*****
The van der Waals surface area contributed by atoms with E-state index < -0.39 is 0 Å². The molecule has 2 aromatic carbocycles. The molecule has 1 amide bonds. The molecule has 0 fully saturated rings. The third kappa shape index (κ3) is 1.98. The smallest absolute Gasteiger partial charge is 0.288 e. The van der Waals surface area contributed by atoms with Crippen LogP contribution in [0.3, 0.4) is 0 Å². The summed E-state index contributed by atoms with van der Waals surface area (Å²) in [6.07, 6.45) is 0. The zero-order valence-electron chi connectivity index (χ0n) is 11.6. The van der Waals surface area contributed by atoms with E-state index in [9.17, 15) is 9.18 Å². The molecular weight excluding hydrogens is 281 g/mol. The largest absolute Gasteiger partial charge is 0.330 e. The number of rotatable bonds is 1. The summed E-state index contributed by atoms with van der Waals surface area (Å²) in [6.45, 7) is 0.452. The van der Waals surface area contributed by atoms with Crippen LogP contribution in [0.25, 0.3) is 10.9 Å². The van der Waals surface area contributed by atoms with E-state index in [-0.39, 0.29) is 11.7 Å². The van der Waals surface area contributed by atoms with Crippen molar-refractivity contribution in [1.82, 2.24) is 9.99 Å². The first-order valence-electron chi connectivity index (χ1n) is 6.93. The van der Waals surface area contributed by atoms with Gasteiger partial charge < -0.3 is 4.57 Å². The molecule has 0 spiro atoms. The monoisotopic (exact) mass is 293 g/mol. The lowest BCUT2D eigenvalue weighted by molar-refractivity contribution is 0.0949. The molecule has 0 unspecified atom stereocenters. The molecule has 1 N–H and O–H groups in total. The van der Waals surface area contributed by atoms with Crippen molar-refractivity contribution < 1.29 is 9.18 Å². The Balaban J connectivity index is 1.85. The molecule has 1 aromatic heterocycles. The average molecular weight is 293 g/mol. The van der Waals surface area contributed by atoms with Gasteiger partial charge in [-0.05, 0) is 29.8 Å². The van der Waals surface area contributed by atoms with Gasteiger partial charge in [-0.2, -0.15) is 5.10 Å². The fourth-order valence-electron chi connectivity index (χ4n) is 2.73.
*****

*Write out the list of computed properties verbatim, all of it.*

The van der Waals surface area contributed by atoms with E-state index < -0.39 is 0 Å². The molecule has 2 aromatic carbocycles. The molecule has 1 amide bonds. The molecule has 0 fully saturated rings. The third kappa shape index (κ3) is 1.98. The smallest absolute Gasteiger partial charge is 0.288 e. The van der Waals surface area contributed by atoms with Crippen LogP contribution in [0.3, 0.4) is 0 Å². The summed E-state index contributed by atoms with van der Waals surface area (Å²) in [6.07, 6.45) is 0. The zero-order valence-electron chi connectivity index (χ0n) is 11.6. The van der Waals surface area contributed by atoms with E-state index in [9.17, 15) is 9.18 Å². The molecular weight excluding hydrogens is 281 g/mol. The largest absolute Gasteiger partial charge is 0.330 e. The number of rotatable bonds is 1. The summed E-state index contributed by atoms with van der Waals surface area (Å²) in [6.45, 7) is 0.452. The van der Waals surface area contributed by atoms with Crippen LogP contribution in [0.25, 0.3) is 10.9 Å². The van der Waals surface area contributed by atoms with E-state index in [-0.39, 0.29) is 11.7 Å². The van der Waals surface area contributed by atoms with Crippen molar-refractivity contribution in [1.82, 2.24) is 9.99 Å². The first-order valence-electron chi connectivity index (χ1n) is 6.93. The van der Waals surface area contributed by atoms with Gasteiger partial charge < -0.3 is 4.57 Å². The molecule has 0 spiro atoms. The monoisotopic (exact) mass is 293 g/mol. The lowest BCUT2D eigenvalue weighted by molar-refractivity contribution is 0.0949. The molecule has 0 unspecified atom stereocenters. The molecule has 1 N–H and O–H groups in total. The van der Waals surface area contributed by atoms with Crippen molar-refractivity contribution < 1.29 is 9.18 Å². The Balaban J connectivity index is 1.85. The molecule has 1 aromatic heterocycles. The average molecular weight is 293 g/mol. The van der Waals surface area contributed by atoms with Gasteiger partial charge in [-0.05, 0) is 29.8 Å². The van der Waals surface area contributed by atoms with Gasteiger partial charge in [-0.2, -0.15) is 5.10 Å². The fourth-order valence-electron chi connectivity index (χ4n) is 2.73.